Genomic analysis of complex speciation in Heliconius

Lead Research Organisation: University College London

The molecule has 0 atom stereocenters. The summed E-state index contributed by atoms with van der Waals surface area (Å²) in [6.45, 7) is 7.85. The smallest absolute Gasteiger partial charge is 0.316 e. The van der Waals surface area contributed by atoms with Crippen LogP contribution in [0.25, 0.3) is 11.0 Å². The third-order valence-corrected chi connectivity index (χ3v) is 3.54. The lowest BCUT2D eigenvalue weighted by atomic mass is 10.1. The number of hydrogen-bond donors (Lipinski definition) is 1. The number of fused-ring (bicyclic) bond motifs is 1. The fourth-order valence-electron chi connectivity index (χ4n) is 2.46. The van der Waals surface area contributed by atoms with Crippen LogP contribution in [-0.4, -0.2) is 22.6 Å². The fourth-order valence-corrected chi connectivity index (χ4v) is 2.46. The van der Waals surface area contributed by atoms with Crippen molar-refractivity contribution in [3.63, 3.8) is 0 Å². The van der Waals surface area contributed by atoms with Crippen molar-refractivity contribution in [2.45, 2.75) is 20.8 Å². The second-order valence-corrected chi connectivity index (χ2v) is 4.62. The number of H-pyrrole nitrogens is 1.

Department Name: Genetics Evolution and Environment